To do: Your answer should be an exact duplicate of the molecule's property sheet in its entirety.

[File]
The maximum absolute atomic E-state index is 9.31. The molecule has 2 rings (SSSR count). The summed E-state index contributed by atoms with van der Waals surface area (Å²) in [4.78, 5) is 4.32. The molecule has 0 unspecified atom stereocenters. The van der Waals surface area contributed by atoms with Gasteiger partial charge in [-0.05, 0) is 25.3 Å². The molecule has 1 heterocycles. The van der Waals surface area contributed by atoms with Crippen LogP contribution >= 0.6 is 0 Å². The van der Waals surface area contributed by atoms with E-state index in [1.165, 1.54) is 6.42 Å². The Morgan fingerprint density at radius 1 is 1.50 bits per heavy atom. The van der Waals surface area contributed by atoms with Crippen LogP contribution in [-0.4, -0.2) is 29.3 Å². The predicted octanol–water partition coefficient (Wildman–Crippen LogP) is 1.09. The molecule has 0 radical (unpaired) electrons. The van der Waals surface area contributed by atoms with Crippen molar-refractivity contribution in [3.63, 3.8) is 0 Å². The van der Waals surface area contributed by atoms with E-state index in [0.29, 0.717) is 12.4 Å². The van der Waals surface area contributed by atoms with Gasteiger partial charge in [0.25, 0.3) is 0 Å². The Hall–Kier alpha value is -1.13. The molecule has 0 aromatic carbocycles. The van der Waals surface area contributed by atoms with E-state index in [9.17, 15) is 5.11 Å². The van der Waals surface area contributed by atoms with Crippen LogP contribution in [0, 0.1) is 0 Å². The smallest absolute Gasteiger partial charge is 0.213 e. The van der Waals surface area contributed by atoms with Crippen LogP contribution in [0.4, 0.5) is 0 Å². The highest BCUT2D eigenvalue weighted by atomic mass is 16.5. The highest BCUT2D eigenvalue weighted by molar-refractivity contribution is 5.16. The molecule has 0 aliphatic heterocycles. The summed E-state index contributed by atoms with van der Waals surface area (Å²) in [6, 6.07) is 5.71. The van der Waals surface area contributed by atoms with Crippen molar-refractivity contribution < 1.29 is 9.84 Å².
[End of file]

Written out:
The maximum absolute atomic E-state index is 9.31. The molecule has 2 rings (SSSR count). The summed E-state index contributed by atoms with van der Waals surface area (Å²) in [4.78, 5) is 4.32. The molecule has 0 unspecified atom stereocenters. The van der Waals surface area contributed by atoms with Gasteiger partial charge in [-0.05, 0) is 25.3 Å². The molecule has 1 heterocycles. The van der Waals surface area contributed by atoms with Crippen LogP contribution >= 0.6 is 0 Å². The van der Waals surface area contributed by atoms with E-state index in [1.165, 1.54) is 6.42 Å². The Morgan fingerprint density at radius 1 is 1.50 bits per heavy atom. The van der Waals surface area contributed by atoms with Crippen LogP contribution in [-0.4, -0.2) is 29.3 Å². The predicted octanol–water partition coefficient (Wildman–Crippen LogP) is 1.09. The molecule has 0 radical (unpaired) electrons. The van der Waals surface area contributed by atoms with Crippen molar-refractivity contribution in [3.63, 3.8) is 0 Å². The van der Waals surface area contributed by atoms with E-state index in [0.29, 0.717) is 12.4 Å². The van der Waals surface area contributed by atoms with Gasteiger partial charge in [0.25, 0.3) is 0 Å². The Hall–Kier alpha value is -1.13. The molecule has 0 aromatic carbocycles. The van der Waals surface area contributed by atoms with E-state index in [9.17, 15) is 5.11 Å². The van der Waals surface area contributed by atoms with Crippen LogP contribution in [0, 0.1) is 0 Å². The smallest absolute Gasteiger partial charge is 0.213 e. The van der Waals surface area contributed by atoms with Crippen LogP contribution in [0.4, 0.5) is 0 Å². The highest BCUT2D eigenvalue weighted by atomic mass is 16.5. The highest BCUT2D eigenvalue weighted by molar-refractivity contribution is 5.16. The molecule has 0 aliphatic heterocycles. The summed E-state index contributed by atoms with van der Waals surface area (Å²) in [6, 6.07) is 5.71. The van der Waals surface area contributed by atoms with Crippen molar-refractivity contribution < 1.29 is 9.84 Å².